Behind The Absence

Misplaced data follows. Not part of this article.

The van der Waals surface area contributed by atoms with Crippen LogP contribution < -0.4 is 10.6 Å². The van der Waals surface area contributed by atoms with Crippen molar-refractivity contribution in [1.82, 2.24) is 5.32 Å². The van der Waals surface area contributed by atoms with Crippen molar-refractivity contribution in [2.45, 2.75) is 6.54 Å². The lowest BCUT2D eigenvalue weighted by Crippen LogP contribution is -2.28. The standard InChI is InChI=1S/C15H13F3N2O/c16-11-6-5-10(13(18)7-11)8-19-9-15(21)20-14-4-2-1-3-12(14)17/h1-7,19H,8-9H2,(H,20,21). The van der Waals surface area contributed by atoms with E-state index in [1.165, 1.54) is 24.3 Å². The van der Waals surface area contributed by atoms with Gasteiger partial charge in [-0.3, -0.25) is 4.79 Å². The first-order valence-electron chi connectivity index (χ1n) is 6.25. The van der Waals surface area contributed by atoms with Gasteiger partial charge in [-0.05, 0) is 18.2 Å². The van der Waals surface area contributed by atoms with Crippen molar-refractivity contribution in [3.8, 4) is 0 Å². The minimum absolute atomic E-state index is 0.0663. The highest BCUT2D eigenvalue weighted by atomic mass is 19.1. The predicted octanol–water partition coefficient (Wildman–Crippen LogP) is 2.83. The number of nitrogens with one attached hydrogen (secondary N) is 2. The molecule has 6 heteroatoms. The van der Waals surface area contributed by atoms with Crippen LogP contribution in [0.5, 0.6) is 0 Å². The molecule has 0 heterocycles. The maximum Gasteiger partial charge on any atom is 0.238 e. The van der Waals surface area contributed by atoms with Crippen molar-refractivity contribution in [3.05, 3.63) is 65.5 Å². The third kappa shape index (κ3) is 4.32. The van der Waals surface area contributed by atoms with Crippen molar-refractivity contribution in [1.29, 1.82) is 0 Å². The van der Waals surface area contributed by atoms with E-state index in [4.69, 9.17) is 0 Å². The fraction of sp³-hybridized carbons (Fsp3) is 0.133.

In the Republic of Moldova, the poorest country in Eastern Europe, over 100,000 children and adolescents are growing up without their parents. They are social orphans whose fathers and mothers have emigrated in search of a job that will enable them to survive, driven by the hope to ensure a better future for their families. Due to the direct and indirect consequences of mass migration, which according to the International Organization for Migration (IOM) involves one fourth of Moldova’s working-age population, thousands of children too young to get by on their own being raised by their grandparents, who in turn have become too old for this job; and thousands of children with living parents, placed in ramshackle orphanages originally built in the last century to host orphans from the Second World War. The money sent home by emigrants, worth some $500 million per year, is now the driving force of internal consumption in Moldova, but the other side of the coin is deep rifts in the country’s social fabric.